I read a blog post a few years back-- I can't remember where-- that had this movie on a list of films that the blogger felt are best experienced on VHS. I can kind of see that in the case of something like 976-EVIL. I mean, I always prefer a movie in widescreen, and older VHS seldom has that, but beyond that, how much better quality is a $5 DVD with no extras going to be over the VHS? On the other hand, DVD availability gives people greater access, especially through something like Netflix, so there are pluses on both sides. The VHS definitely adds a nostalgia element that DVD can't compete with though.

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I had to finish with Spike's girl, who was in the hottest outfit. Another aspect of the movie that made no sense, how Spike could ditch her when she looked that hot in order to play poker, especially after he'd just had sex with her and gave no indication that that sex was anything but great. We find out later that she was expelled from a Catholic school, and her outfit is derived from her Catholic school girl uniform. She tells this to Hoax, again, making it absurd that he'd hit it off with her like this, almost get in the sack with her, then blame her when the bullies come in and expose his underwear stealing. Hell no, he'd be thinking of ways to make it right, and channel all of his anger at the bullies. Perhaps the film's most egregious offense, eliminating her and her hot outfit so early on.

As far as I know, this is out of print on DVD, but you can get it on either that or VHS used. You can also see it on Crackle if you use them, though you have to pay for their premium service to get it. I wouldn't do that. If you're a VHS nostalgist, I'd just keep my eye out for a used VHS in a bargain bin somewhere and leave it at that. This one isn't really worth it otherwise.

For more info: http://www.imdb.com/title/tt0094597/

8 comments:

  1. This was one of those 80's horrors I had to get on VHS even though the DVD was available. It felt 'right' you know. Then I discovered the tape was a longer cut than the DVD anyway, so double win.

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  2. Nice. This was a flick that I remember being really excited about when it hit dial up pay per view. Roughly the same time I was an Englund nut. Definitely came to enjoy it more when I got older. Never have seen the sequel.

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  3. Oh, good point about the VHS vs. the DVD, I forgot that the extended cut is only on VHS. It is one of those nostalgia films that is best seen on VHS though, I agree with you there.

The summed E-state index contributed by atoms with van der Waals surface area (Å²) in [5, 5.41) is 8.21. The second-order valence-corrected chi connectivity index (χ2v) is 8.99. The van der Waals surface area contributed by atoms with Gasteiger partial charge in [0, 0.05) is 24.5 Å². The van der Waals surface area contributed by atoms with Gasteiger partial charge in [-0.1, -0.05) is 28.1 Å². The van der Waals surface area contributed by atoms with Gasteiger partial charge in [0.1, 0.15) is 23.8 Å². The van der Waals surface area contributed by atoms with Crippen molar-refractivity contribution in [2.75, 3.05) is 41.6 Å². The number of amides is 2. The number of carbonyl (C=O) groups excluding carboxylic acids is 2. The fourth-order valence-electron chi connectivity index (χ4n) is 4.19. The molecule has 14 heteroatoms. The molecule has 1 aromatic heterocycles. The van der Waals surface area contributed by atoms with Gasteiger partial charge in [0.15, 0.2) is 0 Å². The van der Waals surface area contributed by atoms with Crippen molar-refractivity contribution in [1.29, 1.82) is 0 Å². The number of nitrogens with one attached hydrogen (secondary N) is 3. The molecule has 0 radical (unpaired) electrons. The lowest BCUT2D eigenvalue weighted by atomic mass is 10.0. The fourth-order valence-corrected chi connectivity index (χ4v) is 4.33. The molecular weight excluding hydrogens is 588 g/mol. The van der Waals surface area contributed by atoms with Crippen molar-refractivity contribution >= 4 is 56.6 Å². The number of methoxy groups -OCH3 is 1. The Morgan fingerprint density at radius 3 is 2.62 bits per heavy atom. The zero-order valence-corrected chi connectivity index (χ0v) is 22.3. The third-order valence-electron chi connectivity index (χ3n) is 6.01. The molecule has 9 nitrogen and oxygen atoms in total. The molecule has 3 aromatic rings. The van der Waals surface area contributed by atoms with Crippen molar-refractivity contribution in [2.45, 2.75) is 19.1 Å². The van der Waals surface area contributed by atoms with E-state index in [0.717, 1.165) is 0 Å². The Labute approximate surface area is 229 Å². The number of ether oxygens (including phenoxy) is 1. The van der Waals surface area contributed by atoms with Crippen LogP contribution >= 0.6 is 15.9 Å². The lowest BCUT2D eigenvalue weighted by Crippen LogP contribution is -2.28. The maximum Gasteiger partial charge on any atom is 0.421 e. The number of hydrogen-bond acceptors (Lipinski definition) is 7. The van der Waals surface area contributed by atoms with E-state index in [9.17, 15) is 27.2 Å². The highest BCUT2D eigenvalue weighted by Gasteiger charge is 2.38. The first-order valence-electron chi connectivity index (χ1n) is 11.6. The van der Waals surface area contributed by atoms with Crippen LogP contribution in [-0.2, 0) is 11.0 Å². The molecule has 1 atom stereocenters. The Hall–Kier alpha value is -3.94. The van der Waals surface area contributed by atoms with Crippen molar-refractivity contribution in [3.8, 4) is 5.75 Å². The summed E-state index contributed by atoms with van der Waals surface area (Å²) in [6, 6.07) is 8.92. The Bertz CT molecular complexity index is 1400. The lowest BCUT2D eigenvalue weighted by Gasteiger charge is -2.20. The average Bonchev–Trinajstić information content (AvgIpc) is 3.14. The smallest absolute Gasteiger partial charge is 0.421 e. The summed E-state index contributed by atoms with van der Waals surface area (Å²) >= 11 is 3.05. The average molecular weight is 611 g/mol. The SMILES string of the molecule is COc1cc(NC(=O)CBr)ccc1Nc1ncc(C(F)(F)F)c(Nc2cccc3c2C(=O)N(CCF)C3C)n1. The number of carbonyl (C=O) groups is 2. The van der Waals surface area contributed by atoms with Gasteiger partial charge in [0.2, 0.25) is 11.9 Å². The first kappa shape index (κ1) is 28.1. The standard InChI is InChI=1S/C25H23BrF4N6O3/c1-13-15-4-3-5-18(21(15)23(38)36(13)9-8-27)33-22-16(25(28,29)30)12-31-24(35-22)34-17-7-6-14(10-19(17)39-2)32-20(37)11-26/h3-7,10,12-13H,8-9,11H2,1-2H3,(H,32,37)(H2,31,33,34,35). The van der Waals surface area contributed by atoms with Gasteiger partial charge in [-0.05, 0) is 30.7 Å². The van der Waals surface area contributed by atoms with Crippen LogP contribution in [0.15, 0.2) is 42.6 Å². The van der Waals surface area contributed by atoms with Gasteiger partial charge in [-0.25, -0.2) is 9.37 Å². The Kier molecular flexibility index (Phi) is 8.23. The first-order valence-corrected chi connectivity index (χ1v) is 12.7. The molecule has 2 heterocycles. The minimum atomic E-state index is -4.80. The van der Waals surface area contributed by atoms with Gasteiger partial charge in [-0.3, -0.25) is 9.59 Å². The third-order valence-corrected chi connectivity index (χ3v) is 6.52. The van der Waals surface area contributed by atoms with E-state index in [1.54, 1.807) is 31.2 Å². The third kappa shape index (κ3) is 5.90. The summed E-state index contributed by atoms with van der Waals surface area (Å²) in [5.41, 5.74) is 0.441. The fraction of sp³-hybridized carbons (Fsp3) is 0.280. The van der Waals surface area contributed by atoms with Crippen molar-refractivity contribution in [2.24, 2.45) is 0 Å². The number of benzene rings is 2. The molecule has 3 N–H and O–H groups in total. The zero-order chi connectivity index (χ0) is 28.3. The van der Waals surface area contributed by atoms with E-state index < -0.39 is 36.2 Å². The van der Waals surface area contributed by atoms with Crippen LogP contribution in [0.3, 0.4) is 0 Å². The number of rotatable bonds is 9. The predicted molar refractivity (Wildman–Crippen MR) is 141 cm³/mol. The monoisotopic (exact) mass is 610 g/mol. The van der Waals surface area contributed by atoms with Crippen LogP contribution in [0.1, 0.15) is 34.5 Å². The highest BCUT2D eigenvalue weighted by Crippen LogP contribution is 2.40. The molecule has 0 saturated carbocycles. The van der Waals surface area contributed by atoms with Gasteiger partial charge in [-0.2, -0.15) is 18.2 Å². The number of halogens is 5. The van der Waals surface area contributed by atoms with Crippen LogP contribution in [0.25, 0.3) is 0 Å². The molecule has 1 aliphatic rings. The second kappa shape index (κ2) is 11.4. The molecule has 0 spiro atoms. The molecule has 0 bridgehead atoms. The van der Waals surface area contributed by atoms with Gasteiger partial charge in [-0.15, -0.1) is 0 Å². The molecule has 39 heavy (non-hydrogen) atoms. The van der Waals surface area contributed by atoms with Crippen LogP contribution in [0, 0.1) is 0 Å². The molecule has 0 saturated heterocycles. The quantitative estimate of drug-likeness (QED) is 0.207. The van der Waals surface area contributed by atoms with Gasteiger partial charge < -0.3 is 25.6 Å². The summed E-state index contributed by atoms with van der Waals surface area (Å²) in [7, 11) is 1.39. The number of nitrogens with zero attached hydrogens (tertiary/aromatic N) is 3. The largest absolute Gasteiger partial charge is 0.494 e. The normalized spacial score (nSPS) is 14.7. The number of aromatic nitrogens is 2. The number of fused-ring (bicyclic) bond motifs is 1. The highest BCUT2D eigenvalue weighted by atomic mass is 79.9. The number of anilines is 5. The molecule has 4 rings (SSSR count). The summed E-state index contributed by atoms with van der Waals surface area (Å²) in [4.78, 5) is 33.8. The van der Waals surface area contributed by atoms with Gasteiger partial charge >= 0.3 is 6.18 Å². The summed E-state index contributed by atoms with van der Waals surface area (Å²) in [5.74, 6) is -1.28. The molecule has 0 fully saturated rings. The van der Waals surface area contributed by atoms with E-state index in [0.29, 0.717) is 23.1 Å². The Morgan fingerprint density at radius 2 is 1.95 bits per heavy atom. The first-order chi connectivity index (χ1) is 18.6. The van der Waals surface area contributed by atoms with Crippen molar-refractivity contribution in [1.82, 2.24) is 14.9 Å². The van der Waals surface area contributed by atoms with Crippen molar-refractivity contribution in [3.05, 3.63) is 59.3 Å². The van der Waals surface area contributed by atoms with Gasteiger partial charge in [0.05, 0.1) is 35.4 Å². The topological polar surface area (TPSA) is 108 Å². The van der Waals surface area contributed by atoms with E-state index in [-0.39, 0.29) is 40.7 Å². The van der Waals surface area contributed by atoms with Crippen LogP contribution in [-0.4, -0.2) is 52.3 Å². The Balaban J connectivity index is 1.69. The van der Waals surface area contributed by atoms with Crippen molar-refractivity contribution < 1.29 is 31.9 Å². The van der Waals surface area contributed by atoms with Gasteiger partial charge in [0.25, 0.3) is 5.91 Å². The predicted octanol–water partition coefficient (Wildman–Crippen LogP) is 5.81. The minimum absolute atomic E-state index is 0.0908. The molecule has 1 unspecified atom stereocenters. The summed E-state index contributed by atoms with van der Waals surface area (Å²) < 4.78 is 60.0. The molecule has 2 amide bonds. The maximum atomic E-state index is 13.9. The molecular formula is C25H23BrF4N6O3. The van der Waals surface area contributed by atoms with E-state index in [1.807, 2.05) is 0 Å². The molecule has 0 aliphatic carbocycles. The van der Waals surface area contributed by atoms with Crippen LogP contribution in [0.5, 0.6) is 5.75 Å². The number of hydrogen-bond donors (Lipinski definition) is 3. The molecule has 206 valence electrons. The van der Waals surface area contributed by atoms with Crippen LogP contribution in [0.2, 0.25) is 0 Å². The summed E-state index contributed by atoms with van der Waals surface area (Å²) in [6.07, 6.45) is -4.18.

I remember renting this with friends after we'd seen it at the video store who knows how many times. At the time we didn't like it, but being 23 years out from it does add an element-- it's definitely not a horror movie that you'd see today with the current state of the genre. I'm planning on doing the sequel in a few weeks. If you live in the States it's currently on Netflix Watch Instantly.

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  4. Man, I haven't seen this in forever. Like you, I remember not liking it very much and really only remembering that Robert Englund directed it and that Evil Ed starred in it. I also read that the VHS, oddly, was of a longer cut than the DVD, which is usually the other way around. Good thing I love collecting VHS anyway. lol. Great review!

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  5. I have this one and it's sequel on VHS. I love both of them but thinking about them now I think I liked the sequel more...probably because it was "badder". Still like the first one too.

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  6. I completely agree with you on Spike's girl, killing he roff made no sense to me, though I still had a decent time with this film, I loved the scene where the kid walks up to the guys playing poker and says "i'd like to open with a pair of hearts" then he drops two beating hearts onto the table!

    The sequel also had it's moments, but also had a REALLY bad ending.

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  7. i have fond memories of seeing this movie's poster in the video store, though i have never seen it, i may have to check it out based on that last picture...if/when it shows up on instant watch. they only have the sequel right now.

    in addition to vhs, it's pretty weird to think that newer generations will not know what 976 phone numbers are.

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  8. It's cool to see this one has ginned up some nostalgia for so many, because it did the same for me. And great point SNS, the 976 number is as extinct as the video store-- even more so actually.